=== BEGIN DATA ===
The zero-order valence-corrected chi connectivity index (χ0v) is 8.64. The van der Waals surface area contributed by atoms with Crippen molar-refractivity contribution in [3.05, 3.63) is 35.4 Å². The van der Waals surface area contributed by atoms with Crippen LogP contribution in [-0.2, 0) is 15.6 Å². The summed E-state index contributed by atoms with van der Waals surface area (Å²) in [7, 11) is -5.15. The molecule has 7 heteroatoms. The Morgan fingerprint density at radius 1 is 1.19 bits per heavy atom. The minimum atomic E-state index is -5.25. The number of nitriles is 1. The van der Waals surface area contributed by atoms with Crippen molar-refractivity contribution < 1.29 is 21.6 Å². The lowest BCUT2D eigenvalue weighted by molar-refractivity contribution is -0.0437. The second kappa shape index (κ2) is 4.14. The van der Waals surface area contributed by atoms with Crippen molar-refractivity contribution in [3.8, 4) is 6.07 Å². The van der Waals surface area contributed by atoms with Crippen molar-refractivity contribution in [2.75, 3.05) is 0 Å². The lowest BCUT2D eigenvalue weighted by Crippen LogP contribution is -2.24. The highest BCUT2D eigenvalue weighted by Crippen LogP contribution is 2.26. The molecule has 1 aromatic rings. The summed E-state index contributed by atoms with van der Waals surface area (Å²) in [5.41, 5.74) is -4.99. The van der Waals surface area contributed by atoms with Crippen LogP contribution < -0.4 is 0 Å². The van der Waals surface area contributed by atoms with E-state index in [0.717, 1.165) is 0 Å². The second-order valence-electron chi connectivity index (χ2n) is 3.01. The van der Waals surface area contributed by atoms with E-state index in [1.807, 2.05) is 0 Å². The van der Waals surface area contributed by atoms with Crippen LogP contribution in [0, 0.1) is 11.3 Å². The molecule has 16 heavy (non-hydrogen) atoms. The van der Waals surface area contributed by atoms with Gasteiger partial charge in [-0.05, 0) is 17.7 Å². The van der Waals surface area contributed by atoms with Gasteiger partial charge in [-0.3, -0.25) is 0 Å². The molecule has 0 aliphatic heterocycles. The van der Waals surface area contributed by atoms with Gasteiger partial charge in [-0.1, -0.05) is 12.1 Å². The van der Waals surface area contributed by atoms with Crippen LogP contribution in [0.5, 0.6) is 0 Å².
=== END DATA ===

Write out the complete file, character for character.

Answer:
The zero-order valence-corrected chi connectivity index (χ0v) is 8.64. The van der Waals surface area contributed by atoms with Crippen molar-refractivity contribution in [3.05, 3.63) is 35.4 Å². The van der Waals surface area contributed by atoms with Crippen LogP contribution in [-0.2, 0) is 15.6 Å². The summed E-state index contributed by atoms with van der Waals surface area (Å²) in [7, 11) is -5.15. The molecule has 7 heteroatoms. The Morgan fingerprint density at radius 1 is 1.19 bits per heavy atom. The minimum atomic E-state index is -5.25. The number of nitriles is 1. The van der Waals surface area contributed by atoms with Crippen molar-refractivity contribution < 1.29 is 21.6 Å². The lowest BCUT2D eigenvalue weighted by molar-refractivity contribution is -0.0437. The second kappa shape index (κ2) is 4.14. The van der Waals surface area contributed by atoms with Crippen molar-refractivity contribution in [3.8, 4) is 6.07 Å². The van der Waals surface area contributed by atoms with Crippen molar-refractivity contribution in [2.75, 3.05) is 0 Å². The lowest BCUT2D eigenvalue weighted by Crippen LogP contribution is -2.24. The highest BCUT2D eigenvalue weighted by Crippen LogP contribution is 2.26. The molecule has 1 aromatic rings. The summed E-state index contributed by atoms with van der Waals surface area (Å²) in [5.41, 5.74) is -4.99. The van der Waals surface area contributed by atoms with Crippen LogP contribution < -0.4 is 0 Å². The van der Waals surface area contributed by atoms with E-state index in [0.717, 1.165) is 0 Å². The second-order valence-electron chi connectivity index (χ2n) is 3.01. The van der Waals surface area contributed by atoms with E-state index in [1.807, 2.05) is 0 Å². The van der Waals surface area contributed by atoms with Crippen LogP contribution in [0, 0.1) is 11.3 Å². The molecule has 16 heavy (non-hydrogen) atoms. The van der Waals surface area contributed by atoms with Gasteiger partial charge in [-0.05, 0) is 17.7 Å². The van der Waals surface area contributed by atoms with Gasteiger partial charge in [-0.3, -0.25) is 0 Å². The molecule has 0 aliphatic heterocycles. The van der Waals surface area contributed by atoms with Gasteiger partial charge in [-0.1, -0.05) is 12.1 Å². The van der Waals surface area contributed by atoms with Crippen LogP contribution in [0.5, 0.6) is 0 Å².